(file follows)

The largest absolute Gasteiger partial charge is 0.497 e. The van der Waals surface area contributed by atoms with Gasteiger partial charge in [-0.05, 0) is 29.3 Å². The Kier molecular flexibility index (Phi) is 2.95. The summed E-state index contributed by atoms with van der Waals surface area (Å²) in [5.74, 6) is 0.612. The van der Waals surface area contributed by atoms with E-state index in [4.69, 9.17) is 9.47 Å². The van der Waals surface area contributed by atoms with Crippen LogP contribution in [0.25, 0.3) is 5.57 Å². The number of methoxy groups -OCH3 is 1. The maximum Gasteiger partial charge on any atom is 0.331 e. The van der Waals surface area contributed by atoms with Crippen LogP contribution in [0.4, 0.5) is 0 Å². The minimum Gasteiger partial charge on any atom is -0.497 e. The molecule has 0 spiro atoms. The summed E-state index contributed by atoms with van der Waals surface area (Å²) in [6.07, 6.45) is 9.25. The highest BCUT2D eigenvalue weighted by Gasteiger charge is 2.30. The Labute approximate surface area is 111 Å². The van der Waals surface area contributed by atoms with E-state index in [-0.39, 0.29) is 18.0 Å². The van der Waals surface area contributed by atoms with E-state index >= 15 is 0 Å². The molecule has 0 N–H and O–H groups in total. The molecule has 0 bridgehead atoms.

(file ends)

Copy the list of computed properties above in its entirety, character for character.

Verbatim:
The largest absolute Gasteiger partial charge is 0.497 e. The van der Waals surface area contributed by atoms with Gasteiger partial charge in [-0.05, 0) is 29.3 Å². The Kier molecular flexibility index (Phi) is 2.95. The summed E-state index contributed by atoms with van der Waals surface area (Å²) in [5.74, 6) is 0.612. The van der Waals surface area contributed by atoms with E-state index in [4.69, 9.17) is 9.47 Å². The van der Waals surface area contributed by atoms with Crippen LogP contribution in [0.25, 0.3) is 5.57 Å². The number of methoxy groups -OCH3 is 1. The maximum Gasteiger partial charge on any atom is 0.331 e. The van der Waals surface area contributed by atoms with Crippen LogP contribution in [0.4, 0.5) is 0 Å². The minimum Gasteiger partial charge on any atom is -0.497 e. The molecule has 0 spiro atoms. The summed E-state index contributed by atoms with van der Waals surface area (Å²) in [6.07, 6.45) is 9.25. The highest BCUT2D eigenvalue weighted by Gasteiger charge is 2.30. The Labute approximate surface area is 111 Å². The van der Waals surface area contributed by atoms with E-state index in [-0.39, 0.29) is 18.0 Å². The van der Waals surface area contributed by atoms with E-state index >= 15 is 0 Å². The molecule has 0 N–H and O–H groups in total. The molecule has 0 bridgehead atoms.